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When Crisis Presents Opportunity #2: ReConnecting With The People In Your Life

people-connectIn our last newsletter I posed the question, what if the current financial crisis were to present an opportunity?

We first looked at the opportunity that may lie in some creative re-visioning of ourselves and our professional contribution. (Read the previous article here.)

We turn our attention secondly to what opportunity might lie in doing some relational research. We do not need to find our way through this financial morass alone. While not every acquaintance, friend or family member can be the source of your next job, these connections can be more valuable than you think.

When we place too much pressure on relationships at time of need, networking can feel contrived and manipulative. Where have we been all this time?

But if in the course of life we stay in touch with people on a casual, personal, yet intentional basis, then initiating contact during times of need feels more natural and comfortable.

Try dividing your relationships into three groups:

1. Keep informed. Most casual and infrequent forms of contact. These are the people you want to keep informed of key events in your life and career. Reciprocally, you want to stay informed about what they are working on.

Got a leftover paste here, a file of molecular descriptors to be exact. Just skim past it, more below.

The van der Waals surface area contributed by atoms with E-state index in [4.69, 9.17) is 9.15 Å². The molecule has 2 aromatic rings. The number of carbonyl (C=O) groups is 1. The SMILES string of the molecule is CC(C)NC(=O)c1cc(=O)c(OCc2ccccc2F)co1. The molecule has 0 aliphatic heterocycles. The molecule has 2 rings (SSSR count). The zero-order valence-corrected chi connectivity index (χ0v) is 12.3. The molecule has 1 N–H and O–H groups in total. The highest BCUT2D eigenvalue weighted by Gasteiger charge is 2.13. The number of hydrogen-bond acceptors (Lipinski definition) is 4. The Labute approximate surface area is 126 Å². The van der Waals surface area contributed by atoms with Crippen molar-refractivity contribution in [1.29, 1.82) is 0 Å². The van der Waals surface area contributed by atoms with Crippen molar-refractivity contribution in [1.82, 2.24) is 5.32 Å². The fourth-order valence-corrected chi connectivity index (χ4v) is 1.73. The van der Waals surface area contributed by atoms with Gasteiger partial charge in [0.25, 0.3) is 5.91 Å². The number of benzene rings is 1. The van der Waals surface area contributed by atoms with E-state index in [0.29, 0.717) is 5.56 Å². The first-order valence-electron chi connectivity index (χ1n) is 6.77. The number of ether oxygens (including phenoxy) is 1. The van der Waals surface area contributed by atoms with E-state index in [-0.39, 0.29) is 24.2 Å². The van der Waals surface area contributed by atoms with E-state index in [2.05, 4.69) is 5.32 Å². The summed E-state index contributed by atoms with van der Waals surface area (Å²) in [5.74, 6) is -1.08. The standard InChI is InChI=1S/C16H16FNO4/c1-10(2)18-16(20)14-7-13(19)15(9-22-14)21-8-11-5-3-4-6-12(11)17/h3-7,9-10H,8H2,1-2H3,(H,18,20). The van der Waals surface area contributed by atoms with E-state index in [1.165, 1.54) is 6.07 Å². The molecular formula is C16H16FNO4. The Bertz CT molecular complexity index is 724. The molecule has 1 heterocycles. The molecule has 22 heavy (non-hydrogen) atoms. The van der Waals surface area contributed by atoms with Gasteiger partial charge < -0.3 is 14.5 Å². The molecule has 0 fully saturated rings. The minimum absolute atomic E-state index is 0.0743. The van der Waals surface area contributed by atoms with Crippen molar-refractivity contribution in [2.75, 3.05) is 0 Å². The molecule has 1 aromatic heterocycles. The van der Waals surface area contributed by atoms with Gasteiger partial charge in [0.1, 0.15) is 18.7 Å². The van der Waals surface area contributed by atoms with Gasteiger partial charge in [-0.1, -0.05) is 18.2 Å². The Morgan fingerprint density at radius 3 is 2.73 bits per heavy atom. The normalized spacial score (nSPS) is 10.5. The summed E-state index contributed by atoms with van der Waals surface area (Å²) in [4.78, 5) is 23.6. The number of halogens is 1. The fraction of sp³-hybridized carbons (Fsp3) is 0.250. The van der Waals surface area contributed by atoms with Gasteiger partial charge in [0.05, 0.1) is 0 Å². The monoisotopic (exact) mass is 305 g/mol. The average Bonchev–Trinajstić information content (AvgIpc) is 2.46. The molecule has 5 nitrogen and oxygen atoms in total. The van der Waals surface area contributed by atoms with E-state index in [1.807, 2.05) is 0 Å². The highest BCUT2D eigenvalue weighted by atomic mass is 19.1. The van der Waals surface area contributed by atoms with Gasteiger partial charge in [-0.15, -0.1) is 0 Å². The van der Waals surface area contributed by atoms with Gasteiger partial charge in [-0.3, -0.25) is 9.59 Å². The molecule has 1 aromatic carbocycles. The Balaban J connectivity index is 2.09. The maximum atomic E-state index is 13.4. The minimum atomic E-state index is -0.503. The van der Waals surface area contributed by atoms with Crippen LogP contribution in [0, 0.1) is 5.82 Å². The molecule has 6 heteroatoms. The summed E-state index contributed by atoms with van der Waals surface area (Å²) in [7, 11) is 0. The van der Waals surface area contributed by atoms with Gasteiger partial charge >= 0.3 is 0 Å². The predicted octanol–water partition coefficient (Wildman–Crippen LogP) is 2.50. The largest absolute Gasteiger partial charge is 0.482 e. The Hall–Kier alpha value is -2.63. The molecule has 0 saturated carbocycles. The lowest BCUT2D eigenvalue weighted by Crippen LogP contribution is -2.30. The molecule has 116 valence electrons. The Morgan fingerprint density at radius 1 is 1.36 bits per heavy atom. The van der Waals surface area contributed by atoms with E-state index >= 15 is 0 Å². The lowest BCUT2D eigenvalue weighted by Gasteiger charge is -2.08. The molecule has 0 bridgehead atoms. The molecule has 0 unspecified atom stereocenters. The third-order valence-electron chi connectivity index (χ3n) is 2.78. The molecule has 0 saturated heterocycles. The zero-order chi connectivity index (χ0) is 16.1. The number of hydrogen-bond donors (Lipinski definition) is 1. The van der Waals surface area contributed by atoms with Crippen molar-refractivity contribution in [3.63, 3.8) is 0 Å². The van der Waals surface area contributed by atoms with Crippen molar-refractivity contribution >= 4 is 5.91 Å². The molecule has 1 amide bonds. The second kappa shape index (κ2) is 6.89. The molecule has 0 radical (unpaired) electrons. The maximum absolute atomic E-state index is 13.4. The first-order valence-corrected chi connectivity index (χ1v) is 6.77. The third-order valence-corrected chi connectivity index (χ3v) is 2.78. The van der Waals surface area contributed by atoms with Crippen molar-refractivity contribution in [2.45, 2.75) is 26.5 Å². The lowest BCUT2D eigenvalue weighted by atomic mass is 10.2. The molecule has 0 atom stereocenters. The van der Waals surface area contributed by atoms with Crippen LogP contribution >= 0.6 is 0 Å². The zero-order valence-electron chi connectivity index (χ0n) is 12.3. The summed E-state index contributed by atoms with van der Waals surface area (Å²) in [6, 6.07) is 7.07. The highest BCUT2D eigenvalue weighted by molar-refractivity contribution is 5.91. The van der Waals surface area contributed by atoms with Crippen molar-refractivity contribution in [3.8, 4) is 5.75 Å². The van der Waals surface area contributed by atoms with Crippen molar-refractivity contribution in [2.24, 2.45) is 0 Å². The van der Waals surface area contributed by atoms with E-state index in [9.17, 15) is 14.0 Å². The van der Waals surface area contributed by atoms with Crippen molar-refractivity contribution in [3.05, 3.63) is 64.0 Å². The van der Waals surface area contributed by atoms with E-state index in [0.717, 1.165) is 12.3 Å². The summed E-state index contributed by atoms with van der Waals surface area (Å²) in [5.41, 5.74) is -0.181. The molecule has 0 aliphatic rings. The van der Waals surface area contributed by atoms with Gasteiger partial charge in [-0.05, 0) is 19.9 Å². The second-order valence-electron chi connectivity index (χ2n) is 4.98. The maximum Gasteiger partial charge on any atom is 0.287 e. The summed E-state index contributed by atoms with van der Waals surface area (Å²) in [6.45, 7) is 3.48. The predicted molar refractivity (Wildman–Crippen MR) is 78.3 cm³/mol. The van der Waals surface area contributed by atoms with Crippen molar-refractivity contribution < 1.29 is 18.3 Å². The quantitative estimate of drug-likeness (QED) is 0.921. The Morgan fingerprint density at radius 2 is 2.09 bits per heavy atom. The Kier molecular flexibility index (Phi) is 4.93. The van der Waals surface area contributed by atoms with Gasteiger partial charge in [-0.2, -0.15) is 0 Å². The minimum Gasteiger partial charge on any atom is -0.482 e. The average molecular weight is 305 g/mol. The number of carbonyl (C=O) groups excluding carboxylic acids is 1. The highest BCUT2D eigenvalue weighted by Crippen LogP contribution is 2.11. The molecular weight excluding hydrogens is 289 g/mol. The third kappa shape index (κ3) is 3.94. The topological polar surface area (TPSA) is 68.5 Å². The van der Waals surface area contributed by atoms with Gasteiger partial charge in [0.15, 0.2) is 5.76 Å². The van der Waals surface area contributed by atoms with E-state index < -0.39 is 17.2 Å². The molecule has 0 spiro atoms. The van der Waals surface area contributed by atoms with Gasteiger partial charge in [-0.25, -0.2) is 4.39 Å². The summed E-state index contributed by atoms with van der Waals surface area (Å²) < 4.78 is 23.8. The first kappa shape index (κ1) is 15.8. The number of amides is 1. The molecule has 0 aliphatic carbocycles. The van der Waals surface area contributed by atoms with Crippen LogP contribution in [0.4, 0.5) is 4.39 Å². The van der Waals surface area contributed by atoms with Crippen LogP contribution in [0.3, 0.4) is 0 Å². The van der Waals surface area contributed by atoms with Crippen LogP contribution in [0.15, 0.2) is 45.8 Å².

2. Enhance the connection. With this (much smaller) group you want forms and frequencies of contact that build relationship. You want to express interest in what they are trying to accomplish and what they might need.

3. Add value. With the final (and smallest) group, you intentionally do things to add value to their efforts. You forward resources, contribute ideas, and make helpful connections for them.

It is neither possible nor appropriate to put everyone you know into the “add value” category.

Begin simply and build slowly. Interact with people casually on the web, Facebook, Twitter, LinkedIn, or email. Make an occasional phone call and check in. Take people to coffee, a meal, or an event of mutual interest. Do what feels comfortable and natural to you. Use the calendar to help you make the practice consistent and regular.

Over time, you will discover a positive and comfortable familiarity develop.

In times of crisis, sudden job loss, or financial turmoil, no one will be surprised to hear from you. And you will be surprised at what a wide network you will have helping you create your next opportunity.

On your side,

- Karl Edwards



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